Declassified documents by senior U.S. diplomats show that the murdering of civilians to increase body counts is an old practice in the Colombian military and U.S. authorities have known about it since 1990.
The declassified documents were made public by the National Security Archive, a Washington-based independent NGO that publishes declassified US government records.
The documents suggest that in order to secure promotion, mid-ranking and junior military commanders cultivated a ‘body count’ mindset that led them to commit ‘false positives’ and to work along with the paramilitary to increase their ‘body count’.
In a 1990 declassified document, the US embassy in Bogota reports to the State Department in Washington about an investigation by the Inspector General, concerning allegations of the extrajudicial killing by militaries of nine people in El Ramal, Santander, on June 7, 1990. The Colombian Army had reported the dead as guerillas killed in combat. According to the diplomatic report, the criminal investigation and the Inspector General’s administrative investigation strongly suggested that the ‘nine were executed by the army and then dressed in military fatigues’. The document states that according to a military judge who arrived at the scene ‘apparently there were no bullet holes in the military uniforms to match the wounds in the victims’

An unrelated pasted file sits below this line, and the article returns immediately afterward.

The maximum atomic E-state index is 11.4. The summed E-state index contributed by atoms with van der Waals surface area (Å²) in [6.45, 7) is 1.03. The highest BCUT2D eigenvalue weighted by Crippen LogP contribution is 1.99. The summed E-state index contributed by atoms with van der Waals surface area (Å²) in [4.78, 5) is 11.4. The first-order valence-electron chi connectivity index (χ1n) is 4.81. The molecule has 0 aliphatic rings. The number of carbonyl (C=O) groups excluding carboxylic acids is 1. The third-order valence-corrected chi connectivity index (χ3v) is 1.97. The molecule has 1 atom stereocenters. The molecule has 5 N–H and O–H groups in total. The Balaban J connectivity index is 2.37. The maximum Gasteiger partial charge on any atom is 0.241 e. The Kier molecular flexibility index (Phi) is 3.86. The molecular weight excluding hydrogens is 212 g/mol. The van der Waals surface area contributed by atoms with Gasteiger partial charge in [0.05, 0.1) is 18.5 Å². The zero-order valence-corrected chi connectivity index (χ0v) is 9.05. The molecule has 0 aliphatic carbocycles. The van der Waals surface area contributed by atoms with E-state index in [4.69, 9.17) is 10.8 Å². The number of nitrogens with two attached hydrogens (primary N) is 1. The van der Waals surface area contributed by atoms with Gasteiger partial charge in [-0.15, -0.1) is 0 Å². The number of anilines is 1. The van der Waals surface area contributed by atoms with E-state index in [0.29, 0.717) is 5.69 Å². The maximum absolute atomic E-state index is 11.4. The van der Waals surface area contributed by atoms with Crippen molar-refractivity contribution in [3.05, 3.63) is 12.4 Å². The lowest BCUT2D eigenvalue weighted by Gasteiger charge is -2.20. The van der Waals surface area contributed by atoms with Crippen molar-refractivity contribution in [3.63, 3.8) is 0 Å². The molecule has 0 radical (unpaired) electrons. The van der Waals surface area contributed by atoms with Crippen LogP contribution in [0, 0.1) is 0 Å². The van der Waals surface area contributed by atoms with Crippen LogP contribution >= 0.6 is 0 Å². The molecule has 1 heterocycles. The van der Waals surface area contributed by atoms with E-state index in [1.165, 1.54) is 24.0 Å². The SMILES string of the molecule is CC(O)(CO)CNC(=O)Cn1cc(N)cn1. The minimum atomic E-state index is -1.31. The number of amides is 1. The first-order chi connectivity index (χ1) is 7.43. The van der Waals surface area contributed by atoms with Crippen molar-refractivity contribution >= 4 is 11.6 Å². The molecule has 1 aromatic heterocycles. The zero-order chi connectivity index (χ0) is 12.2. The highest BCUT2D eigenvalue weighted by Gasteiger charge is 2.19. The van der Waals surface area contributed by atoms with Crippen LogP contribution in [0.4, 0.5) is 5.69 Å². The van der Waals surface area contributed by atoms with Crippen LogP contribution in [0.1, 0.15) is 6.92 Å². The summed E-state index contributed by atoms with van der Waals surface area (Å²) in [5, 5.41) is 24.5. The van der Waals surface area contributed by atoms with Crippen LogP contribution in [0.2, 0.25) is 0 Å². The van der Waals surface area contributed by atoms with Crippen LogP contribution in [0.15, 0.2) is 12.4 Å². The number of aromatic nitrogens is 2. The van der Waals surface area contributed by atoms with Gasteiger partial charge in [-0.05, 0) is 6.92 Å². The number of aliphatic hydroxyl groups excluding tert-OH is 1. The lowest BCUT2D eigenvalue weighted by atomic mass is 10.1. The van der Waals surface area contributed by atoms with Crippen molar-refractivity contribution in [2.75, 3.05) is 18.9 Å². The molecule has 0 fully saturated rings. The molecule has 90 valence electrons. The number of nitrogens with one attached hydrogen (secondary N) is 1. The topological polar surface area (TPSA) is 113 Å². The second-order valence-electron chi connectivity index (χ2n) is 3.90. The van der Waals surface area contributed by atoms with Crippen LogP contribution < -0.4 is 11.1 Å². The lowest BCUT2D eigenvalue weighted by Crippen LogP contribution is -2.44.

The report stresses that the extra-judicial killings and the human right abuses were carried out by mid-ranking and junior army officers acting on their own, and not the product of a high level army conspiracy.
In a October 1994 document, the USA embassy in Bogota, again reporting to the State Department, says ‘despite the generals’ lip service to the progressive human rights policies of the Samper administration, a ‘body count’ mentality persists, especially among Colombian Army officers since promotions depend on a good record for aggressive anti-guerilla activity.
A 1997 US government document also made public by the National Security Archives, says that there was a ‘body count syndrome’, which ‘tends to fuel human rights abuses by otherwise well-meaning soldiers trying to get their quota to impress their superiors’. The document also states that this mindset would have helped the military-paramilitary marriage. The paramilitaries who would act as proxies for the militaries who strived to improve their ‘body count’. This document also suggests that there were high-ranking military officers with clean human rights records who would turn a blind eye to abuses by their junior commanders.
In a 2000 report from the US embassy in Bogota to the State Department, Ambassador Curtis Kamman reports the killing of two long-demobilized guerrillas near Medellin. According to the report, both the paramilitaries and the Colombian army claimed responsibility for the killings. The paramilitaries said they have executed the two, while the Colombian Army claimed they were ELN guerrillas killed in combat. The reports say the demobilized guerrillas had been kidnapped by a paramilitary group in front of dozen witnesses in the hamlet of Montebello, Antioquia.
Colombian Army has been embarrassed by ‘false positives’ scandals. The Colombian government has announced that the perpetrators will be punished.
Dozens of army commanders are facing charges of extra-judicial execution with the intention to improve their standing in the ranks.